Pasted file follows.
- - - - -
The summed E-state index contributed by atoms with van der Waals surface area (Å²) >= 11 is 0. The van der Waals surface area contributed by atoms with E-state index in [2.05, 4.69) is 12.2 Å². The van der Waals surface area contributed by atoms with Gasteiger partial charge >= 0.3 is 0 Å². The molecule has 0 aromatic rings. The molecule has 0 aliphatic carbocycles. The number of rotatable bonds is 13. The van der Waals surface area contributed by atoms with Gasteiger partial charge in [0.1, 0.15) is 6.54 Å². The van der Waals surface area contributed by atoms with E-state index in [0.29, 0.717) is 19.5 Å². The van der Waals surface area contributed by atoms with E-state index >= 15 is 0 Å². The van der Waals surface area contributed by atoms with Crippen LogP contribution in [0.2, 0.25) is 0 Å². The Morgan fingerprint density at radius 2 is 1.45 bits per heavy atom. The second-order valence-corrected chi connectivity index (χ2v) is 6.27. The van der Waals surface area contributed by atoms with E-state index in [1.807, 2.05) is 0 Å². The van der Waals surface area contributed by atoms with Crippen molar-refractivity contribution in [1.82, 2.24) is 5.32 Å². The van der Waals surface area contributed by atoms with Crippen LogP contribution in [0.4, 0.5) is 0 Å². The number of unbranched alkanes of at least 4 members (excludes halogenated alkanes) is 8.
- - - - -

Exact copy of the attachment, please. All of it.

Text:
The summed E-state index contributed by atoms with van der Waals surface area (Å²) >= 11 is 0. The van der Waals surface area contributed by atoms with E-state index in [2.05, 4.69) is 12.2 Å². The van der Waals surface area contributed by atoms with Gasteiger partial charge >= 0.3 is 0 Å². The molecule has 0 aromatic rings. The molecule has 0 aliphatic carbocycles. The number of rotatable bonds is 13. The van der Waals surface area contributed by atoms with Gasteiger partial charge in [0.1, 0.15) is 6.54 Å². The van der Waals surface area contributed by atoms with E-state index in [0.29, 0.717) is 19.5 Å². The van der Waals surface area contributed by atoms with E-state index >= 15 is 0 Å². The van der Waals surface area contributed by atoms with Crippen LogP contribution in [0.2, 0.25) is 0 Å². The Morgan fingerprint density at radius 2 is 1.45 bits per heavy atom. The second-order valence-corrected chi connectivity index (χ2v) is 6.27. The van der Waals surface area contributed by atoms with E-state index in [1.807, 2.05) is 0 Å². The van der Waals surface area contributed by atoms with Crippen molar-refractivity contribution in [1.82, 2.24) is 5.32 Å². The van der Waals surface area contributed by atoms with Crippen LogP contribution in [0.4, 0.5) is 0 Å². The number of unbranched alkanes of at least 4 members (excludes halogenated alkanes) is 8.